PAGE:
As part of Women's History Month, Army Logistics is honoring the contributions of women like the 85,000 Women Ordnance Workers who helped improve logistics for Soldiers on the battlefield.

During World War II, Rosie the Riveter represented the new possibilities for women to support the war effort and pursue jobs outside the home. In factories, young women filled the traditional male jobs left vacant when the men went off to fight. The jobs included producing rockets, bombs, cannons, rifles, guns, bullets, tanks, boats, planes, and trucks.

The women workers became known as Women Ordnance Workers (WOW). They operated heavy cranes, milling machines, and countless other heavy tools that most women had never worked on before the war. In total, 85,000 women worked directly for the Ordnance Department. They wore WOW bandannas, designed in accordance with U.S. Army specification, to be easily identified.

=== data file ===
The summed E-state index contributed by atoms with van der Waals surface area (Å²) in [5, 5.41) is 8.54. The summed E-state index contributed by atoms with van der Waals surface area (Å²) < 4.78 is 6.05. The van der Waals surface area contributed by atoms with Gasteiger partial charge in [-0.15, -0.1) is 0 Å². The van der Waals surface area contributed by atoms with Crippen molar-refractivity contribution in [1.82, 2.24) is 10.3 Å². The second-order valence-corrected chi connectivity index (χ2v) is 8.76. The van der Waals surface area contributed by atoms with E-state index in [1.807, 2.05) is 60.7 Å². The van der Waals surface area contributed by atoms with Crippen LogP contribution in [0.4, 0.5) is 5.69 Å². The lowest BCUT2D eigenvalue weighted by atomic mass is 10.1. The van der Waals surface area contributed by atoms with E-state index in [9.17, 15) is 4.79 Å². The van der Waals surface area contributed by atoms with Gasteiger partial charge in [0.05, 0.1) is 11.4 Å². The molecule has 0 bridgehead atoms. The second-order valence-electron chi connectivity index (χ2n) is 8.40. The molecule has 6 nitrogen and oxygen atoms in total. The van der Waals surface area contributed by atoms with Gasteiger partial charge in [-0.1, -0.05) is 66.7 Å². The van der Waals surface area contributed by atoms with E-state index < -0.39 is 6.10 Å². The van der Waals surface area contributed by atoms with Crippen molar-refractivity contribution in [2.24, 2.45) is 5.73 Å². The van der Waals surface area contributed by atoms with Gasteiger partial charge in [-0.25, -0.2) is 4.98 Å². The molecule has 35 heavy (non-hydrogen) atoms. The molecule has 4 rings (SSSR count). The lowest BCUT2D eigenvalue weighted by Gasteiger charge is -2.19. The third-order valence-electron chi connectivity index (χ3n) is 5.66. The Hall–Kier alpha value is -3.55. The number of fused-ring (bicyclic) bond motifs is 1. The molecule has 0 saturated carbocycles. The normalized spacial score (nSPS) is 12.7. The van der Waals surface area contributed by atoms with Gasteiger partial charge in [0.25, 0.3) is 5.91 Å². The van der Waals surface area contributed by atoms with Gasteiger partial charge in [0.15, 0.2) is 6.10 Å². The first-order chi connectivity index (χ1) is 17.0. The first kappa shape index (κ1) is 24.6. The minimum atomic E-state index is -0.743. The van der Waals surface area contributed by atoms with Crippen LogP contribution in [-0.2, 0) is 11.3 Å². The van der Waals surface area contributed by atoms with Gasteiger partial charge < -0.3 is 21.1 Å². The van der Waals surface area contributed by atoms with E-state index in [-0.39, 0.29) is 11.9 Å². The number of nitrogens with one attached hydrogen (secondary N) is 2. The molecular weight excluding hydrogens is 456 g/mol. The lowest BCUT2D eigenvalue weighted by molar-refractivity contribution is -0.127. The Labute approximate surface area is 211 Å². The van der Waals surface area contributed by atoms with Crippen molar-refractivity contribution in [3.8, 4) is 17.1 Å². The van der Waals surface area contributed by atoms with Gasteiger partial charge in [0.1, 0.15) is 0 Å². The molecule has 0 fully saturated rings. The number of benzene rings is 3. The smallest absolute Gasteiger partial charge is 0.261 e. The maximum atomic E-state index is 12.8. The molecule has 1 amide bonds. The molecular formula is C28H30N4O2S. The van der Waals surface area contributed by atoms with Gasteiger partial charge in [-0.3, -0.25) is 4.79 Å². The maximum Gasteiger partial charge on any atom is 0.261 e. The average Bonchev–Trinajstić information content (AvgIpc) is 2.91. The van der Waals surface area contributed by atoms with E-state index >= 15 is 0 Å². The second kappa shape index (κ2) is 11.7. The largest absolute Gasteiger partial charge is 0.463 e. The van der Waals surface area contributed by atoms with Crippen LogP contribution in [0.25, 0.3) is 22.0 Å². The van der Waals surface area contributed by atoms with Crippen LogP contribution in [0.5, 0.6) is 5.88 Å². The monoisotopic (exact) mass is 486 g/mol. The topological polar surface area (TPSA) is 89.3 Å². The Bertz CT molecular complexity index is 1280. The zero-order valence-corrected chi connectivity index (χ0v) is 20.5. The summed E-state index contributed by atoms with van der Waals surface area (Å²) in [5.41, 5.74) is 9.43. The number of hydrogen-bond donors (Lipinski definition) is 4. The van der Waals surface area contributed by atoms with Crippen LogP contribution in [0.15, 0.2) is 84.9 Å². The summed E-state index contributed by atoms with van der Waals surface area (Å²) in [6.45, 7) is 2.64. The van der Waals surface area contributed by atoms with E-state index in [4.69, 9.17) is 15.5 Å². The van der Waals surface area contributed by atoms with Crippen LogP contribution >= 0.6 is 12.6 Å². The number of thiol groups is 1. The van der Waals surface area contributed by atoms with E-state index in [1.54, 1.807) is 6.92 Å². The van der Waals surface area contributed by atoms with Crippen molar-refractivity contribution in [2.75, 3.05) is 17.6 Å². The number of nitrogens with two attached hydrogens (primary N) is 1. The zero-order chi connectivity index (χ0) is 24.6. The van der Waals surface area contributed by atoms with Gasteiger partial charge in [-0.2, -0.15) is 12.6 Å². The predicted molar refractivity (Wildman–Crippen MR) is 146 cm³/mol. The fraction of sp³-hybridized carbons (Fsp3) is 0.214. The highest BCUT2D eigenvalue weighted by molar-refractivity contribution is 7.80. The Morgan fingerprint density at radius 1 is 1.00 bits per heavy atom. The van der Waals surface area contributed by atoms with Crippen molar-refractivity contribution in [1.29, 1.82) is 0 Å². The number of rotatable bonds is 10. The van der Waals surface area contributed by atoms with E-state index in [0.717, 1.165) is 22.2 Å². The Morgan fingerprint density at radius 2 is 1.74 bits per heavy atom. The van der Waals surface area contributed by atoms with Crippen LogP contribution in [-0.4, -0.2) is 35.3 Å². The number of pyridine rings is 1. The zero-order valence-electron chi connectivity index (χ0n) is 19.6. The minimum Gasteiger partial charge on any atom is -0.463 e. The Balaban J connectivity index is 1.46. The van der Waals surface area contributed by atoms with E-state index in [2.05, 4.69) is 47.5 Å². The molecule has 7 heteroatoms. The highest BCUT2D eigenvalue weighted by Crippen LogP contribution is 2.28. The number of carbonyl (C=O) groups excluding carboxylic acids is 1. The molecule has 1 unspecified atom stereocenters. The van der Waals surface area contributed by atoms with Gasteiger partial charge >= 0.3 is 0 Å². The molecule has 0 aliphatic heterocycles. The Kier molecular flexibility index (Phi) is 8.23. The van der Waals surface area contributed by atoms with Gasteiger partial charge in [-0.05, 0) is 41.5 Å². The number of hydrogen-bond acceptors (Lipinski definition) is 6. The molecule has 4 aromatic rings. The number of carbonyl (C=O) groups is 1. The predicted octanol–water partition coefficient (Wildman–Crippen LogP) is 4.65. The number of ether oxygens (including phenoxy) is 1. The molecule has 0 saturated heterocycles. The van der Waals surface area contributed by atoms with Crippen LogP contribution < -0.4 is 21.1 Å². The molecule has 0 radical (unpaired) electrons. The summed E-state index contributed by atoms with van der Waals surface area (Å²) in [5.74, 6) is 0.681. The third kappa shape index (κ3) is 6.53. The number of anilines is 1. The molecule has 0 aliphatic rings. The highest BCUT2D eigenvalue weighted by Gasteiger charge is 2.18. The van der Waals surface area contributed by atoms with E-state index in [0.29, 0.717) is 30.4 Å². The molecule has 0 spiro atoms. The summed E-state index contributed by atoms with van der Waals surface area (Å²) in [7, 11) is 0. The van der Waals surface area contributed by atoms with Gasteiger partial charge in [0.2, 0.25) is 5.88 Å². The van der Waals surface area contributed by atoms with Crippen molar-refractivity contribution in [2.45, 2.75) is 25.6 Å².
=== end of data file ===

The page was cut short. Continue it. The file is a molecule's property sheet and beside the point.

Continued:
In total, the Rosie the Riveter movement helped push the number of working women to 20 million during the four years of World War II. To help on the home front, many of the new workers pooled their efforts in raising their families. They formed into groups, and shared housing and chores.

In this historic year, when women are able to enter combat roles, you can learn more about the great work they are doing at: http://www.armyg1.army.mil/hr/wita/